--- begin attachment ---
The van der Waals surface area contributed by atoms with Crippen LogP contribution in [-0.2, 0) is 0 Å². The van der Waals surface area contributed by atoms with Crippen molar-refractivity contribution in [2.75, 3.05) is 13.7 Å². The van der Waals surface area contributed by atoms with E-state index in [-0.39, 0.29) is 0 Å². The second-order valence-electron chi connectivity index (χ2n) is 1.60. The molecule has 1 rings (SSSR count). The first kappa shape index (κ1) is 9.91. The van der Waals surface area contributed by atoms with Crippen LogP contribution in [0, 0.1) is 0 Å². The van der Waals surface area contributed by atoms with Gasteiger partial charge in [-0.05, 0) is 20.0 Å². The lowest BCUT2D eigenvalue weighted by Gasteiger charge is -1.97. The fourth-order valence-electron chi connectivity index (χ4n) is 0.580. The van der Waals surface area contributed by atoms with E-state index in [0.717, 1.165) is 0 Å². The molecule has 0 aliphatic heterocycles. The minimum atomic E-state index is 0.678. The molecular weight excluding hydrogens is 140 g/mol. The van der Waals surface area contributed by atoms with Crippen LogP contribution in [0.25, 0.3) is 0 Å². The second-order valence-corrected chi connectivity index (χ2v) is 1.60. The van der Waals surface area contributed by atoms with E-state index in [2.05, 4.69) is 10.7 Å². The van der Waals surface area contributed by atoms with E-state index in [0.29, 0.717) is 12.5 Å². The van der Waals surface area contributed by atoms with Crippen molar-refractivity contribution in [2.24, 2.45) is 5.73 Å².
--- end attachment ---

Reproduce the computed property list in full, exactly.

The van der Waals surface area contributed by atoms with Crippen LogP contribution in [-0.2, 0) is 0 Å². The van der Waals surface area contributed by atoms with Crippen molar-refractivity contribution in [2.75, 3.05) is 13.7 Å². The van der Waals surface area contributed by atoms with E-state index in [-0.39, 0.29) is 0 Å². The second-order valence-electron chi connectivity index (χ2n) is 1.60. The molecule has 1 rings (SSSR count). The first kappa shape index (κ1) is 9.91. The van der Waals surface area contributed by atoms with Crippen LogP contribution in [0, 0.1) is 0 Å². The van der Waals surface area contributed by atoms with Gasteiger partial charge in [-0.05, 0) is 20.0 Å². The lowest BCUT2D eigenvalue weighted by Gasteiger charge is -1.97. The fourth-order valence-electron chi connectivity index (χ4n) is 0.580. The van der Waals surface area contributed by atoms with E-state index in [0.717, 1.165) is 0 Å². The molecule has 0 aliphatic heterocycles. The minimum atomic E-state index is 0.678. The molecular weight excluding hydrogens is 140 g/mol. The van der Waals surface area contributed by atoms with Crippen LogP contribution in [0.25, 0.3) is 0 Å². The second-order valence-corrected chi connectivity index (χ2v) is 1.60. The van der Waals surface area contributed by atoms with E-state index in [2.05, 4.69) is 10.7 Å². The van der Waals surface area contributed by atoms with E-state index in [0.29, 0.717) is 12.5 Å². The van der Waals surface area contributed by atoms with Crippen molar-refractivity contribution in [2.24, 2.45) is 5.73 Å².